NIcole said: re: budget publishers - I agree with Socar, my best recommendation is to license pre-existing stuff from artists. I license probably half of my personal work eventually, which means small presses get nicer art than what the commission fees would likely engender, and I get money for my experimental stuff. Everybody wins. :)

Yup I'm right there with you Nicole. I think this is the best solution.

The idea that /all/ artwork must be commissioned brand new, and on an exclusive work for hire basis is lunacy, especially when a given budget just doesn't begin to support it. This is something that is inexplicably prevalent in role playing games: "I want all rights, but I can only pay $100" or whatever.

Once you get into non-exclusive licensing you can really cut some deals, keep your rights and have your work work for you beyond a single commission. I find it also blows the wind right out of the sails of blusterers who bemoan the so called "unreasonable demands" of artists. "Unreasonable" usually meaning "out of my budget". We can say yes to them, rather than a flat no, but still get a good deal for ourselves:"Sure you can have something from my back catalogue, non exclusively for that rate".

I've built up a nice range of this stuff, from relationships whereby a couple of clients get first refusal and some degree of exclusivity (which they pay for, naturally) to anything I paint for myself (which is wonderful), right down to selling more generic pieces multiple times over, non exclusively.

When you have a market like small press rpgs with high volume of clients with low budgets it seems a very good fit.

Sometimes I wonder if there is too much negotiation based around an apparently unmovable work for hire/exclusivity/all rights model. If the client will shift on the rights required I'll shift on the price. Low budget clients who argue they need to own all the rights to "their" IP for pitiful wages, "just in case they sell the movie rights" are really kidding themselves and effectively on the rob from their creatives. And I have heard that very line. The mind boggles... so you're planning on paying next to nothing now, but want all the rights just in case you get some massive windfall based in part on my work, for which I will receive nothing...? Hmmm lemme think about that deal!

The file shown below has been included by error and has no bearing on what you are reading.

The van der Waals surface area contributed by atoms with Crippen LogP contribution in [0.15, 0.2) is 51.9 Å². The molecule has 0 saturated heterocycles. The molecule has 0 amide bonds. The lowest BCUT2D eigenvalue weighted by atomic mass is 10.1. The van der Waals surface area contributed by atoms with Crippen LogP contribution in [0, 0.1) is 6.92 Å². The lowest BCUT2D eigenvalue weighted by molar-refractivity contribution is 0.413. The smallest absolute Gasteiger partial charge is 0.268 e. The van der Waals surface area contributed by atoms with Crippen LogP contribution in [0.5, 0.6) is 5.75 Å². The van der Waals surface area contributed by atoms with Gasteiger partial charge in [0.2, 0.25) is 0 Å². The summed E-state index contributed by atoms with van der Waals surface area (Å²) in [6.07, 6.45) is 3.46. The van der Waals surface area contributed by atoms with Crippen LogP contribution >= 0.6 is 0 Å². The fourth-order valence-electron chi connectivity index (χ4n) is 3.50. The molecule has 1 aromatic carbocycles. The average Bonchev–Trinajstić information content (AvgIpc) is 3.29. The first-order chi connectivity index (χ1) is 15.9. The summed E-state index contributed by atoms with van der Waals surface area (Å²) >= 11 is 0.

It was inspiring to read this story a while back, about George Bush's mistaken ideas about "The Horse Thief". More surprising than that man's mistake was how many times the painting had been used on books, in magazines and so on:

Andy said...

Loved the convention segments, Pat - did you actaully do anything else at the con at all, or were you just making sure we got the best ingots of podcast gold?

Jaybird said...

Good work, Ninjas!

Socar and Jeremy's spot about not necessarily sharing the hobbyist vision was dead on with my rant in the comments of #26. It couldn't have been more timely. Thanks guys.

Patrick, good work with your scavenger hunt. We appreciate you braving the madhouse to be our roving reporter. I swear I could hear you blushing through half of your exchanges with spookychan.

Ryan said...

Amazing work! Thanks for the podcast!

I ran into something interesting yesterday and thought I'd let you guys know. I'm a board game illustrator and I use a site called quite a bit for my freelance work. The same people just launched a new site: It's built like wikipedia more or less, where the community uploads information. I noticed that they have a huge list of artists and a list of the work they have done. On the first page was Andy Hepworth. I haven't looked too much into it, but I'll bet all your names are on it. Take a look:

Ninja Mountain said...

Thanks all!
Andy, yes I did get to do some other things at the con, though it was certainly a busy one! I spent much of my time at the Archaia booth (as you can tell from the interviews!) selling Starkweather: Immortal. Also gave my seminar on Friday and appeared on an Archaia panel Thursday. And of course some after-show parties and get-togethers (yay!)